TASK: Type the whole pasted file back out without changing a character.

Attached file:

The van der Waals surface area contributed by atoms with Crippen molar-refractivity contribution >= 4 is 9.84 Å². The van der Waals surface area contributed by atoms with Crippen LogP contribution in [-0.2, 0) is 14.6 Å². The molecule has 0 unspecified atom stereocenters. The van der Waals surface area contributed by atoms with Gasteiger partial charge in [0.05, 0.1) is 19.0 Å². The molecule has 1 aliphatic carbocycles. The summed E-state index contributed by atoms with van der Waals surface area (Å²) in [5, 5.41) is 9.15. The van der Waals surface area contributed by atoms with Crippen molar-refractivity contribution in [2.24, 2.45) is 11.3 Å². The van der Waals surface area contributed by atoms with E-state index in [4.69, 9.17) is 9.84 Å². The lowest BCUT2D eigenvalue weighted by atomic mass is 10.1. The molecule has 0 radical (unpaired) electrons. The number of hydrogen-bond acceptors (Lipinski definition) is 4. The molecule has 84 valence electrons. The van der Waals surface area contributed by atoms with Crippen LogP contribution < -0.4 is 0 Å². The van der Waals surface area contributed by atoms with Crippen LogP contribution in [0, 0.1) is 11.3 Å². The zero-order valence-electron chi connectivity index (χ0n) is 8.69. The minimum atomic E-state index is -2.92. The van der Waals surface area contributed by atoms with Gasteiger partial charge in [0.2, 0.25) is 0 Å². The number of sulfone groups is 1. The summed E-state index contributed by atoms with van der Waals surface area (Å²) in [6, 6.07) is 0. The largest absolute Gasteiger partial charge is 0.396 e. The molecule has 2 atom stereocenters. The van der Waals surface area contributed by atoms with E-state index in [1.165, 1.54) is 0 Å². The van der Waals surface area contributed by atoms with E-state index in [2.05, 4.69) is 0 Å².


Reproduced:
The van der Waals surface area contributed by atoms with Crippen molar-refractivity contribution >= 4 is 9.84 Å². The van der Waals surface area contributed by atoms with Crippen LogP contribution in [-0.2, 0) is 14.6 Å². The molecule has 0 unspecified atom stereocenters. The van der Waals surface area contributed by atoms with Gasteiger partial charge in [0.05, 0.1) is 19.0 Å². The molecule has 1 aliphatic carbocycles. The summed E-state index contributed by atoms with van der Waals surface area (Å²) in [5, 5.41) is 9.15. The van der Waals surface area contributed by atoms with Crippen molar-refractivity contribution in [2.24, 2.45) is 11.3 Å². The van der Waals surface area contributed by atoms with E-state index in [4.69, 9.17) is 9.84 Å². The lowest BCUT2D eigenvalue weighted by atomic mass is 10.1. The molecule has 0 radical (unpaired) electrons. The number of hydrogen-bond acceptors (Lipinski definition) is 4. The molecule has 84 valence electrons. The van der Waals surface area contributed by atoms with Crippen LogP contribution < -0.4 is 0 Å². The van der Waals surface area contributed by atoms with Crippen LogP contribution in [0, 0.1) is 11.3 Å². The zero-order valence-electron chi connectivity index (χ0n) is 8.69. The minimum atomic E-state index is -2.92. The van der Waals surface area contributed by atoms with Gasteiger partial charge in [0.2, 0.25) is 0 Å². The number of sulfone groups is 1. The summed E-state index contributed by atoms with van der Waals surface area (Å²) in [6, 6.07) is 0. The largest absolute Gasteiger partial charge is 0.396 e. The molecule has 2 atom stereocenters. The van der Waals surface area contributed by atoms with E-state index in [1.165, 1.54) is 0 Å². The van der Waals surface area contributed by atoms with E-state index in [2.05, 4.69) is 0 Å².